Depression and Emotional eating
Wednesday, January 22, 2020
Ok, I'm depressed.
My mental health challenges have resulted in many of my life's failures, including my ability to stay active, eat right, stay motivated and avoid gaining weight!
Well, I'm working, I'm washing my clothes, and 'am presenting well'. So that is a good thing. I'm not thinking of 'offing' myself. At present.
And I'm falling behind on other aspects of my self care the last 2-3 weeks.
And life is wonderful! I have jobs I love, I have a social life with friends in my mental health community, I seem to be getting over my girlfriend dumping me, I'm in counseling, getting my teeth fixed, I'm in a healthy weight webinar and other wonderful programs and classes, I have three great creative opportunities coming my way this year. Things should be hunky-dorie, right?
Life is grand, ain't it?
Its at these times, when I stop running around like a screaming banshee, in a constant state of mania, and I catch my breath, that I realize that I'm quite depressed.
I've always been like this. I used to blame it on my inability to stay emotionally vulnerable when I was married--I just didn't trust my wife with my innermost feelings, as I felt she was too judgmental, ya know. And I've been a performer all my life. After every play closed, or a performance was over, I went into depression.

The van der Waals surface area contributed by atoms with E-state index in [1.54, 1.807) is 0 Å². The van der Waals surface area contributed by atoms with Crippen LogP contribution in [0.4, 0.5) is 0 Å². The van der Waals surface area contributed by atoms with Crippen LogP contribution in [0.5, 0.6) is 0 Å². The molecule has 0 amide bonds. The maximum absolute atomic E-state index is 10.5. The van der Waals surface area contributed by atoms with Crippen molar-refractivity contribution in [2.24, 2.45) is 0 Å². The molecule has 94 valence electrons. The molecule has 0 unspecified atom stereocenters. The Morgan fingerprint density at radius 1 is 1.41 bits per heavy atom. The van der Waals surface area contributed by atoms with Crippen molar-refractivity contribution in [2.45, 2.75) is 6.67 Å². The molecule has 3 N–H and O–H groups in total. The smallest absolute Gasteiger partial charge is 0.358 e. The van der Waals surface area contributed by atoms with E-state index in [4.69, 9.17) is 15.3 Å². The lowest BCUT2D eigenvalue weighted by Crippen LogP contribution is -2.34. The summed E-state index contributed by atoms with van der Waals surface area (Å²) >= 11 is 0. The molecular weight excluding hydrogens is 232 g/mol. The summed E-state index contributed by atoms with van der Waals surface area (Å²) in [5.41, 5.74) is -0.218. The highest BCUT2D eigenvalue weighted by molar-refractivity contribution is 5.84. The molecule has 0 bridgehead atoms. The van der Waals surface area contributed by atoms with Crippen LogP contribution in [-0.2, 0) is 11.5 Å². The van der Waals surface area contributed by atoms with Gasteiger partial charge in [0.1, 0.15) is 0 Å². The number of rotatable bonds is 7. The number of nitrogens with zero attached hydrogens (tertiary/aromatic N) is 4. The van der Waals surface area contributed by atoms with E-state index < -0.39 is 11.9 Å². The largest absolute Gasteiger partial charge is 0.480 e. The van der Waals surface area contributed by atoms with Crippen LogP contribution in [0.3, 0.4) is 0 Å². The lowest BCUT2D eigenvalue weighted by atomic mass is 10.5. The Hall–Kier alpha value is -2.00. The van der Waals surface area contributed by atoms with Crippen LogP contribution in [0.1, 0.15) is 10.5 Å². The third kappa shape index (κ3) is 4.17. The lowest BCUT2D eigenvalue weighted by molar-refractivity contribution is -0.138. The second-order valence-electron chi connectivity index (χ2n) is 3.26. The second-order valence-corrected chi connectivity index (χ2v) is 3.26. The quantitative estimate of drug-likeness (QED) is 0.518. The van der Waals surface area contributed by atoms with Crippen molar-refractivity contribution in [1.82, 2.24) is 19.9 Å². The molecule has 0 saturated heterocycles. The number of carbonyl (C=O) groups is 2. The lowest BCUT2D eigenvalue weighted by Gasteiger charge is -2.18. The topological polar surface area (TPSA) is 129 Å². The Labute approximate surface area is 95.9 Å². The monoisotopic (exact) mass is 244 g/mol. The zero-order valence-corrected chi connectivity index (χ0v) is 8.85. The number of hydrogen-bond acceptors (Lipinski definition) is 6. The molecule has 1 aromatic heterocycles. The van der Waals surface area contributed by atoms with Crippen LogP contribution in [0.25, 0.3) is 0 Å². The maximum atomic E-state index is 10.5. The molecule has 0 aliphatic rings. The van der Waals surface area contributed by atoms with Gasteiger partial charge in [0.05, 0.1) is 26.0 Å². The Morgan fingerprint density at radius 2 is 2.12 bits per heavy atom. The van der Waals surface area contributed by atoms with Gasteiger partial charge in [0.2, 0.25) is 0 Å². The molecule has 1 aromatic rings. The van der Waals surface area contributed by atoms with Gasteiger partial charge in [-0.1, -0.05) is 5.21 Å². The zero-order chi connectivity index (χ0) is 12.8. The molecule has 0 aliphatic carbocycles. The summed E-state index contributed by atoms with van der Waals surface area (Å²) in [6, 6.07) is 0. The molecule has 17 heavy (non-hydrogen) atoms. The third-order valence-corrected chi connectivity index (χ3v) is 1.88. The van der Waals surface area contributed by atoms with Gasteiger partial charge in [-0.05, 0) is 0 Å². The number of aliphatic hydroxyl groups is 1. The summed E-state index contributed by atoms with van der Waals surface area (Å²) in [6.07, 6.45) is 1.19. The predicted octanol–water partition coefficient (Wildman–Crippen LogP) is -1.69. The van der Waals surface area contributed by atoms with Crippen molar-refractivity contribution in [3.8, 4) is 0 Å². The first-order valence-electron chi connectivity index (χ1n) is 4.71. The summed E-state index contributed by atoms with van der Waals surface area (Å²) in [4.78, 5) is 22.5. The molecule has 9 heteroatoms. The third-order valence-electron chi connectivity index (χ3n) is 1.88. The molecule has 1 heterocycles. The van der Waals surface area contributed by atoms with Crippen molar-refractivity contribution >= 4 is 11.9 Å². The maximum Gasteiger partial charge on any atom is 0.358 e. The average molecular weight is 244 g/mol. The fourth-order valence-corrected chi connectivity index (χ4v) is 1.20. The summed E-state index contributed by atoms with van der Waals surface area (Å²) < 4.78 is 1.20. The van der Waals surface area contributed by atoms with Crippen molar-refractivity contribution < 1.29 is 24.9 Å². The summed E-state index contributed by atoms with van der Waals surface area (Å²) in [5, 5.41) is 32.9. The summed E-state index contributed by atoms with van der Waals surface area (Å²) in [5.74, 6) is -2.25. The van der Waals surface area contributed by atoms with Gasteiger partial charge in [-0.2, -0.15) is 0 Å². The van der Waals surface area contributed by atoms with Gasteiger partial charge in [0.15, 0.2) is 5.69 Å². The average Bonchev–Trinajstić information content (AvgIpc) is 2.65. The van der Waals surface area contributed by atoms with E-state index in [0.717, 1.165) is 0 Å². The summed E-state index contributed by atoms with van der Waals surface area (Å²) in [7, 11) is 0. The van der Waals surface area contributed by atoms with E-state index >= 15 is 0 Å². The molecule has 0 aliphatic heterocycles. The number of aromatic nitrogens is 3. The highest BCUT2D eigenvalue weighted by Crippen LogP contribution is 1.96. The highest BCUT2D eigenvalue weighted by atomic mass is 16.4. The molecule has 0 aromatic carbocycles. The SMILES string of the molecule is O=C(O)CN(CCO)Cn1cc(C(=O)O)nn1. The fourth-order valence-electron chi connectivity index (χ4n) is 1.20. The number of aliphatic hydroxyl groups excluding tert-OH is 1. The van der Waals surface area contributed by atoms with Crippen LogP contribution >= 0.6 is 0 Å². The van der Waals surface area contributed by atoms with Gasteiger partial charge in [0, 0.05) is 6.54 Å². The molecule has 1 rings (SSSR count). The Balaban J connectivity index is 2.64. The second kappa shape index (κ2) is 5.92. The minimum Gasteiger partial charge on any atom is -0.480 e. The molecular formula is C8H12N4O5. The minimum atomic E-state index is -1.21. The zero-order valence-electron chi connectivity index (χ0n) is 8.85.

I have a day-gig to pay the rent, and you know, EAT. Yet I really devote my entire being to preparing for some sort of performance. There's nothing wrong with that--I don't want to waste an audience's time. I want them to enjoy. I want to give the best show I can.
Live performance of any kind is the best kind of entertainment. So, I prepare, I rehearse, I give the best performance I can with my current awareness... and then the show is over. And I go into a spiral of depression and self-loathing. Welcome to my life.
Even when I have another upcoming performance that I'm preparing for, I still grieve the loss of a moment in time that was... special. I take performing that seriously. I'm kind of obsessed about it. I'm not an OCD perfectionist. I just put a lot of emotion into performing. It is where I am most... at home.
I've often said that home... is just a place I hang my hat. My real home... is the theatre. It is a forum, a temple, a sacred space, to me.
It actually makes me feel better just sharing this stuff. My heart grows when I'm in touch with who I really am. Maybe that's the reason for my off-and-on depression-- I find it hard to "be" when I'm not preparing for, or doing, performance.
Just 'being' is very hard for me. I've yet to fully embrace and operate in: the joy in simply being. Learning mindfulness is helping. When I'm mindful, when I practice mindfulness, the moment is at first scary, since what comes up is self-loathing and self-hatred.
What comes up first is negative self talk. And when I allow myself to have that, and to step away from that, without negating it, and allow it, but to really step back in my mind for just a tiny moment, and realize that I am creating that self-hatred in that moment, it's when I actually begin to 'see the light.'